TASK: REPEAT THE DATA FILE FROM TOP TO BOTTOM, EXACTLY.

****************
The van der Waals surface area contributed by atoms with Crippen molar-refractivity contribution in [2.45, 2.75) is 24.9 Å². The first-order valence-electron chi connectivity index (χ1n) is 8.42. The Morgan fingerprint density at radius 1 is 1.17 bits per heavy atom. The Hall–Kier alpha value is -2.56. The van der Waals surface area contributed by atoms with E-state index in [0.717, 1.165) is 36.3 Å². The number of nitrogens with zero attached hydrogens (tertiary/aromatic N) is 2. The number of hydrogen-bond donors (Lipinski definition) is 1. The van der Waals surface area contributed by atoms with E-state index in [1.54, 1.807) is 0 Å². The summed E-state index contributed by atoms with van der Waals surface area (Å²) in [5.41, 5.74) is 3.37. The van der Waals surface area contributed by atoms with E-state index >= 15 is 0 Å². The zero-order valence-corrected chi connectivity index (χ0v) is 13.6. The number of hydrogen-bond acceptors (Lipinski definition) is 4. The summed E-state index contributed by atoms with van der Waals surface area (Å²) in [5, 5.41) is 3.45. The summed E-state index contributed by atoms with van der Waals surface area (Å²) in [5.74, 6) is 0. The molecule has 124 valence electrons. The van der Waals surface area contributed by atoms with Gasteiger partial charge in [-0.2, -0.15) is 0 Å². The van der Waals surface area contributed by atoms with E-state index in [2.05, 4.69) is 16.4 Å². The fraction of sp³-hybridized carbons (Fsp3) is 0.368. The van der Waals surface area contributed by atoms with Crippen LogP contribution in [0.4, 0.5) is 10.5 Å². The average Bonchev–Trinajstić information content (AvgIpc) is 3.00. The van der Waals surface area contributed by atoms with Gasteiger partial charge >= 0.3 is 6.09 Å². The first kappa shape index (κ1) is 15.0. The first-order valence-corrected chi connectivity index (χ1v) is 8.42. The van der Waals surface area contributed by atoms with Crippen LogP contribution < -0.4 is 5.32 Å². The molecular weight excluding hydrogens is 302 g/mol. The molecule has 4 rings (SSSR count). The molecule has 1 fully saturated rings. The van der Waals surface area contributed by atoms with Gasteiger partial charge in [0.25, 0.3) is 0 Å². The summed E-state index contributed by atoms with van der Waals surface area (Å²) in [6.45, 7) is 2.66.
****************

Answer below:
The van der Waals surface area contributed by atoms with Crippen molar-refractivity contribution in [2.45, 2.75) is 24.9 Å². The first-order valence-electron chi connectivity index (χ1n) is 8.42. The Morgan fingerprint density at radius 1 is 1.17 bits per heavy atom. The Hall–Kier alpha value is -2.56. The van der Waals surface area contributed by atoms with E-state index in [0.717, 1.165) is 36.3 Å². The number of nitrogens with zero attached hydrogens (tertiary/aromatic N) is 2. The number of hydrogen-bond donors (Lipinski definition) is 1. The van der Waals surface area contributed by atoms with E-state index in [1.54, 1.807) is 0 Å². The summed E-state index contributed by atoms with van der Waals surface area (Å²) in [5.41, 5.74) is 3.37. The van der Waals surface area contributed by atoms with E-state index >= 15 is 0 Å². The zero-order valence-corrected chi connectivity index (χ0v) is 13.6. The number of hydrogen-bond acceptors (Lipinski definition) is 4. The summed E-state index contributed by atoms with van der Waals surface area (Å²) in [5, 5.41) is 3.45. The summed E-state index contributed by atoms with van der Waals surface area (Å²) in [5.74, 6) is 0. The molecule has 124 valence electrons. The van der Waals surface area contributed by atoms with Gasteiger partial charge in [-0.2, -0.15) is 0 Å². The van der Waals surface area contributed by atoms with E-state index in [2.05, 4.69) is 16.4 Å². The fraction of sp³-hybridized carbons (Fsp3) is 0.368. The van der Waals surface area contributed by atoms with Crippen LogP contribution in [0.4, 0.5) is 10.5 Å². The average Bonchev–Trinajstić information content (AvgIpc) is 3.00. The van der Waals surface area contributed by atoms with Gasteiger partial charge >= 0.3 is 6.09 Å². The first kappa shape index (κ1) is 15.0. The first-order valence-corrected chi connectivity index (χ1v) is 8.42. The van der Waals surface area contributed by atoms with Crippen LogP contribution < -0.4 is 5.32 Å². The molecular weight excluding hydrogens is 302 g/mol. The molecule has 4 rings (SSSR count). The molecule has 1 fully saturated rings. The van der Waals surface area contributed by atoms with Gasteiger partial charge in [0.25, 0.3) is 0 Å². The summed E-state index contributed by atoms with van der Waals surface area (Å²) in [6.45, 7) is 2.66.